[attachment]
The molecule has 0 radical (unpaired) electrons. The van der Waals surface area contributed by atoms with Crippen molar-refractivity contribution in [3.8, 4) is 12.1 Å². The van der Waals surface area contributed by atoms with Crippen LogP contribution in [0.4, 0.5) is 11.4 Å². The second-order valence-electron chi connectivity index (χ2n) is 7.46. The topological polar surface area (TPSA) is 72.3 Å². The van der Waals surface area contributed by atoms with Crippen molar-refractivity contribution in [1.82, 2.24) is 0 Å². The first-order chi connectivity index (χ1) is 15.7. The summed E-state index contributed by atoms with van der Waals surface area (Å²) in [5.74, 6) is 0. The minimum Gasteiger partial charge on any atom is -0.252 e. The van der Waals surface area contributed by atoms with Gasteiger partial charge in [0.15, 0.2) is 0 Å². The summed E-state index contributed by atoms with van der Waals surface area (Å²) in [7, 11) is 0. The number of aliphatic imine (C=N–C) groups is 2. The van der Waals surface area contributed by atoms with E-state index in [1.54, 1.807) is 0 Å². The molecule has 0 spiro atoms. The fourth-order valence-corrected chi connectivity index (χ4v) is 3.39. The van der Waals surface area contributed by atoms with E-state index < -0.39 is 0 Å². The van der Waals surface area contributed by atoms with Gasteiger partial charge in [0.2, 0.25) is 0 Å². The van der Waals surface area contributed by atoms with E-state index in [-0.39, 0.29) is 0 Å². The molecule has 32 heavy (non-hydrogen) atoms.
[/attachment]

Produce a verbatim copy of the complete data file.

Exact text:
The molecule has 0 radical (unpaired) electrons. The van der Waals surface area contributed by atoms with Crippen molar-refractivity contribution in [3.8, 4) is 12.1 Å². The van der Waals surface area contributed by atoms with Crippen LogP contribution in [0.4, 0.5) is 11.4 Å². The second-order valence-electron chi connectivity index (χ2n) is 7.46. The topological polar surface area (TPSA) is 72.3 Å². The van der Waals surface area contributed by atoms with Crippen molar-refractivity contribution in [1.82, 2.24) is 0 Å². The first-order chi connectivity index (χ1) is 15.7. The summed E-state index contributed by atoms with van der Waals surface area (Å²) in [5.74, 6) is 0. The minimum Gasteiger partial charge on any atom is -0.252 e. The van der Waals surface area contributed by atoms with Gasteiger partial charge in [0.15, 0.2) is 0 Å². The summed E-state index contributed by atoms with van der Waals surface area (Å²) in [7, 11) is 0. The number of aliphatic imine (C=N–C) groups is 2. The van der Waals surface area contributed by atoms with E-state index in [1.54, 1.807) is 0 Å². The molecule has 0 spiro atoms. The fourth-order valence-corrected chi connectivity index (χ4v) is 3.39. The van der Waals surface area contributed by atoms with E-state index < -0.39 is 0 Å². The van der Waals surface area contributed by atoms with Gasteiger partial charge in [0.2, 0.25) is 0 Å². The van der Waals surface area contributed by atoms with E-state index in [-0.39, 0.29) is 0 Å². The molecule has 32 heavy (non-hydrogen) atoms.